Dehydration of carboxylic acids with phosphorus pentoxide ($\ce{P2O5}$) yields acid anhydrides, and in a similar reaction, amides dehydrated with phosphorus pentoxide yield cyanides. Can an arrow pushing mechanism be given for these reactions? If there isn't a mechanism, what, at least, gives phosphorus pentoxide the ability to dehydrate carboxylic acids and amides?

Phosphorus pentoxide itself reacts with water molecules to form phosphoric acid. That enables it to remove free water molecules by a simple hydrolysis reaction, but here of course there must be some other electron movement since the water being removed is not free water.


1 Answer 1


Here is a mechanism for the dehydration of an acid to an anhydride using phosphorus pentoxide.


The $\ce{OH}$ group is not a very good leaving group. Even in simpler reactions like the dehydration of an alcohol to an olefin we often first convert the hydroxyl group into a better leaving group by protonation with acid or conversion to an inorganic ester (for example using thionyl chloride or phosphorus pentoxide). The same thing takes place here - we are converting the acid's hydroxyl group into a better leaving group.

Why is $\ce{HPO3}$ such a good leaving group? Look at all the resonance structures you can draw for the anion $\ce{PO3-}$. It's stability makes the reaction exothermic and strongly drives the dehydration process to the product side.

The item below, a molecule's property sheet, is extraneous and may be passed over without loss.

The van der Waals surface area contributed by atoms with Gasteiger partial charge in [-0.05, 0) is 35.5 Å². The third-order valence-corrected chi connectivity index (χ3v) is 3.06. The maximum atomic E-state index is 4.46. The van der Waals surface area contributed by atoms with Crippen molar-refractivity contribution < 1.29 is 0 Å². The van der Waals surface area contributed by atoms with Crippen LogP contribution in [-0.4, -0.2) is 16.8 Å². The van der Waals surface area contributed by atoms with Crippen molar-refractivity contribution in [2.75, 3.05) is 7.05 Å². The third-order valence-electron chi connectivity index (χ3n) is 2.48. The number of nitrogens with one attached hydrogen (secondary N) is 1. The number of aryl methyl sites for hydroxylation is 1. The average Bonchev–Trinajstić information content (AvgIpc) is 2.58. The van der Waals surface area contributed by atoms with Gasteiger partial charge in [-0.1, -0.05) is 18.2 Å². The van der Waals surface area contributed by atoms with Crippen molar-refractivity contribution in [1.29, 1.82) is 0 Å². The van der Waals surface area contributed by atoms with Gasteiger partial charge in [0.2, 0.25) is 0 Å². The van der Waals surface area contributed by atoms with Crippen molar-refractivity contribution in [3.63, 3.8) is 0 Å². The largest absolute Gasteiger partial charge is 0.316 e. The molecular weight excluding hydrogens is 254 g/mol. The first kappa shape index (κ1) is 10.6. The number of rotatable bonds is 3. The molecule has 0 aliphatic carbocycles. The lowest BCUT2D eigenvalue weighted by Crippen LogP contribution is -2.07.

For completeness, here is a link to a drawing and discussion of the mechanism for the dehydration of an amide to a nitrile using phosphorus pentoxide. Same mechanism and principles (good leaving group, exothermic) as discussed above.

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    $\begingroup$ Sorry but that's wrong :( phosphorus (V) oxide is actually P4O10. $\endgroup$
    – Mithoron
    Aug 17, 2015 at 19:41
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    $\begingroup$ Actually Mithoron I think the diagram is OK. Phosphorus(V) oxide is not really P4O10, either, at least not in its most stable state. It's a polymer. So showing it as P2O5 isn't 100% accurate but doesn't matter for the mechanism. Wikipedia has more about the various polymorphs of the compound. $\endgroup$
    – Curt F.
    Aug 17, 2015 at 20:58
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    $\begingroup$ This might sound nonsensical, but I was just thinking - considering OH needs to be made a better LG, which can be accomplished by protonation - an acidic medium would suffice as well. The carboxylic acid itself being acidic, it can provide the H+. What prevents it really from turning into an anhydride by itself? $\endgroup$
    – Charles
    Aug 18, 2015 at 10:28
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    $\begingroup$ @Charles Good question. Typical carboxylic acids are not as ionized as $\ce{HCl}$ or $\ce{H2SO4}$, so the concentration of $\ce{H^{+}}$ will be much, much lower with the carboxylic acid. This low proton concentration likely slows the reaction down to an imperceptible rate. $\endgroup$
    – ron
    Aug 18, 2015 at 13:22

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